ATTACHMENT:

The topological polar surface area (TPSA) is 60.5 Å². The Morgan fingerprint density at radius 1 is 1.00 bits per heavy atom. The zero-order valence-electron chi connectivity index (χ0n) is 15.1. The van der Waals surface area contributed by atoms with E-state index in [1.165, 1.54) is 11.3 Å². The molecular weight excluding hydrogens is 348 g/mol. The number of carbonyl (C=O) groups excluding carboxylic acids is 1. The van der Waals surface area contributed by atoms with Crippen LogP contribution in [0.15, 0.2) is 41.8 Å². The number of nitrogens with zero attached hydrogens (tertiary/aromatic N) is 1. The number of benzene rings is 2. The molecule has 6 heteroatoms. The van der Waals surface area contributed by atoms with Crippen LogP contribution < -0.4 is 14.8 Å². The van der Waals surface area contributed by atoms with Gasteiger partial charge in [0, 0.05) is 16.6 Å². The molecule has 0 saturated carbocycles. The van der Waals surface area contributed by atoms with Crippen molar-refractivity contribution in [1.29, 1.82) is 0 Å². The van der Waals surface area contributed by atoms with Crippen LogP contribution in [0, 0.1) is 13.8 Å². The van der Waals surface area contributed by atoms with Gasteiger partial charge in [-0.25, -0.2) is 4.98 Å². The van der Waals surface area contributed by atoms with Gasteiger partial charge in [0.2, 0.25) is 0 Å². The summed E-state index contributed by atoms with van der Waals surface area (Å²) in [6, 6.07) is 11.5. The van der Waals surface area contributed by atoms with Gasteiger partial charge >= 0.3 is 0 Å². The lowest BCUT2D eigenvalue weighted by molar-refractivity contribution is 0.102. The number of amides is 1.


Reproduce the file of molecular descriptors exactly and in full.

The topological polar surface area (TPSA) is 60.5 Å². The Morgan fingerprint density at radius 1 is 1.00 bits per heavy atom. The zero-order valence-electron chi connectivity index (χ0n) is 15.1. The van der Waals surface area contributed by atoms with E-state index in [1.165, 1.54) is 11.3 Å². The molecular weight excluding hydrogens is 348 g/mol. The number of carbonyl (C=O) groups excluding carboxylic acids is 1. The van der Waals surface area contributed by atoms with Crippen LogP contribution in [0.15, 0.2) is 41.8 Å². The number of nitrogens with zero attached hydrogens (tertiary/aromatic N) is 1. The number of benzene rings is 2. The molecule has 6 heteroatoms. The van der Waals surface area contributed by atoms with Crippen LogP contribution < -0.4 is 14.8 Å². The van der Waals surface area contributed by atoms with Gasteiger partial charge in [0, 0.05) is 16.6 Å². The molecule has 0 saturated carbocycles. The van der Waals surface area contributed by atoms with Crippen molar-refractivity contribution in [1.29, 1.82) is 0 Å². The van der Waals surface area contributed by atoms with Crippen LogP contribution in [0, 0.1) is 13.8 Å². The van der Waals surface area contributed by atoms with Gasteiger partial charge in [-0.25, -0.2) is 4.98 Å². The van der Waals surface area contributed by atoms with Gasteiger partial charge in [0.2, 0.25) is 0 Å². The summed E-state index contributed by atoms with van der Waals surface area (Å²) in [6, 6.07) is 11.5. The van der Waals surface area contributed by atoms with Gasteiger partial charge >= 0.3 is 0 Å². The lowest BCUT2D eigenvalue weighted by molar-refractivity contribution is 0.102. The number of amides is 1.